The season is now one third of the way complete and the Pistons sit at 13-14, good for fifth(!) in the Eastern Conference. The Pistons compiled a 6-8 home record, 7-6 road record and a dominant 12-5 record against Eastern Conference foes. They boast a -0.9 point differential, but are playing well of late having won three of their last four. The schedule in the first trimester was somewhat daunting; the Pistons’ opponents combined record, entering tonight’s games, is 214-196 (.522). This included multiple match-ups with Indiana, Portland and Miami as well as a game against Oklahoma City and a road game against Golden State.
Inconsistency was a main feature of the first 27 games, as the team struggled to some ugly losses, a three, and a four-game losing streak and witnessed the effects of players still learning how to work with each other. Which low was the lowest is debatable, but some candidates include:
- An 18-point loss @Golden State that was way more of a blowout than the score suggests. The Pistons trailed 35-16 after the 1st quarter and allowed the Warriors to shoot 60% from the field while in cruise control for the remaining three quarters.
- An embarrassing Sunday evening 114-99 trouncing at the hands of the Kobe-less Lakers at the Staples Center. This one featured the Lakers outscoring the Pistons 64-43 in the second half.
- A 20-point home loss to the Forever Derrick Rose-less Chicago Bulls. The Pistons led 53-51 at halftime; after the break, Taj Gibson and Luol Deng mid-ranged the Pistons to death en route to a 99-79 win. For those of you who struggle with math, that’s a 48-26 2nd half deficit. (A pattern is emerging!)
- Lakeluster 2.0! The Pistons were outscored 29-15 in the 4th quarter by the Lakers, turning a 7-point lead into a 4-point loss. Perhaps more embarrassing, they allowed the ghost of former lottery pick Wesley Johnson to score 27 points on 11 shots!
- Easily the Pistons’ worst collective performance was the 121-94 home loss to Minnesota. The Pistons committed 20 turnovers, allowed the Wolves to shoot 46% from three, and were outscored 88-62 after the 1st quarter.
The first 27 games weren’t all bad, however. There were several nights that made enduring the past five years seem worth it to watch this team. Their combination of points in the paint and effective rebounding carried Detroit in games where the team seemed to be over-matched. Some of the highlights included:
- The opening night victory over Washington, 113-102, was a display of what Pistons’ fans were hoping to see. Josh Smith scored 19 points on 12 shots, Greg Monroe dominated the paint, and Chauncey hit 4 threes in his return to The Palace.
- Moral victories count too, right? The Pistons win @Sacramento doesn’t look like much, but it was Detroit’s first win on the road against a Western Conference team since March 14, 2012. Smith played his most well-rounded game of the trimester with 21 points (13 FGA), 8 rebounds, 7 assists, 5 steals and 4 blocks.
- The Pistons’ first truly inspiring win came on the road, @Miami on Dec. 3rd. With Dwyane Wade out for one of his 450 lower extremity injuries, the Pistons turned in a well-rounded performance. Seven Pistons scored in double figures; Andre Drummond grabbed 18 rebounds in 23 minutes.
The Pistons thoroughly dominated the Blazers at home, sealing the victory with a solid performance in the 4th quarter.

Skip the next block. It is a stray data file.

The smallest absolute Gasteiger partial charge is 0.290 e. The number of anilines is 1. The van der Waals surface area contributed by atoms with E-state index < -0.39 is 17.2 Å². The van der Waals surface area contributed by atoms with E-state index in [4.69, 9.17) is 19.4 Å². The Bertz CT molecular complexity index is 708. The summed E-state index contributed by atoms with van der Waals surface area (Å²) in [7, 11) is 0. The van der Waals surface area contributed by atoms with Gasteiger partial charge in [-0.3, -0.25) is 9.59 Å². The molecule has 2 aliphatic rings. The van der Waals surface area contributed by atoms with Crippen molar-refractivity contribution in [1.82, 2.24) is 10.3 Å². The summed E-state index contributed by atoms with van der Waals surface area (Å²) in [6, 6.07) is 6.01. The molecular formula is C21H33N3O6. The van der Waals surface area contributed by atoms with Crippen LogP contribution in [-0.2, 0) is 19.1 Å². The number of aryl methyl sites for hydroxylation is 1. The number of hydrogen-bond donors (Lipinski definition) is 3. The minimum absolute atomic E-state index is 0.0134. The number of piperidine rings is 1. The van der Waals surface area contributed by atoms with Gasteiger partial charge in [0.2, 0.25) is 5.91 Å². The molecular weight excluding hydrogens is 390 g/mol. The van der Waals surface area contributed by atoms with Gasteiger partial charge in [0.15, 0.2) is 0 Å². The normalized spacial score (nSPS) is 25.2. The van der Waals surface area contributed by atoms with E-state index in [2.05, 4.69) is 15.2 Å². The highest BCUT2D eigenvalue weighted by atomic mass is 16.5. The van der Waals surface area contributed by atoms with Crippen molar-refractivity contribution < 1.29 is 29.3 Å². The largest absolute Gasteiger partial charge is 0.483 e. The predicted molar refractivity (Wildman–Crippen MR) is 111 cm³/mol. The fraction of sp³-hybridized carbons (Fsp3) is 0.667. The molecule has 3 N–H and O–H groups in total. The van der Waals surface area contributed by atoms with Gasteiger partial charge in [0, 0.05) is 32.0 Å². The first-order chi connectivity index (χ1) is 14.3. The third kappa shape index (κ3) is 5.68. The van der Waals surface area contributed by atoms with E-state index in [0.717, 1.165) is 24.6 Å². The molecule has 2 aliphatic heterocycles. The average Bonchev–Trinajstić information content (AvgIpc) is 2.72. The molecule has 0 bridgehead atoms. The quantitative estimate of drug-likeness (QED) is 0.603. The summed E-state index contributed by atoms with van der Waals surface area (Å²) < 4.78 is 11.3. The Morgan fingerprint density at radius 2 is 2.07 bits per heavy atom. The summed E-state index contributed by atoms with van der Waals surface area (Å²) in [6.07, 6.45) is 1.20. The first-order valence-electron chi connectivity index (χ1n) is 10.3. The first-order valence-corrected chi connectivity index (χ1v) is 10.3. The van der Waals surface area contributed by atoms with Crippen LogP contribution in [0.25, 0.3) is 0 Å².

- The Pistons outplayed the Pacers for four quarters and showed the fortitude to close it out when things got interesting in a 101-96 win @Indiana. This was by far the Pistons most impressive performance of the season. Josh Smith scored 30 points although nobody knows how many shots he took that night. Rumor has it Rudy Gay stole the stat sheet.
- This one could go in both columns! The Pistons fell behind the Celtics 42-23 after the first quarter. However, they focused up for the remainder of the game and ended up with a 107-106 victory. Brandon Jennings turned in his best game with 28 points and 14 assists.
Statistically speaking, the Pistons are what their record says they are: a middle-of-the-road team in the NBA, and a top four or five team in the Eastern Conference. The offense has been carrying the load thus far, although the defense has been making strides of late as they’ve seen less teams have insane three-point shooting nights, as well as tightening up their defense. Here’s how the Pistons measure up to this point on various pace-adjusted statistical measures(NBA rank/Eastern Conf. rank):
- Offensive Efficiency: 14th/3rd
- Defensive Efficiency: 20th/11th
- Assist Rate: 25th/T-10th
- Turnover Rate: 13th/3rd
- Rebounding Rate: 3rd/1st
- Offensive Rebounding Rate: 1st/1st
- Defensive Rebounding Rate: 14th/7th
- Effective Field Goal %: 18th/8th
- True Shooting%: 22nd/8th
The Pistons really do only one thing well: rebound the ball. In every other facet of the game, they’re the definition of average. One thing of note, however, is that the Pistons’ Defensive Efficiency has been on the rise over the past weeks. At one point a few weeks into the year, they ranked dead last in the league on defense.
Future Gazing: The Second Trimester – The Pistons are given the opportunity to start their second trimester with a much more gracious schedule. Over the course of the next month, the Pistons play 14 games, and only 3 of their opponents are above the .500 mark on the season. They play highly favorable match-ups against the Magic, Knicks, 76ers, Jazz and Bucks. This is the part of the season where the Pistons need to solidify their playoff position and make a push for the 3rd seed in the Eastern Conference. We’ll see if they’re up to the task starting on Friday night against the Bobcats.
Check back later this weekend for Passing Judgment on the Pistons: The First Trimester (Part Two: Individual Edition)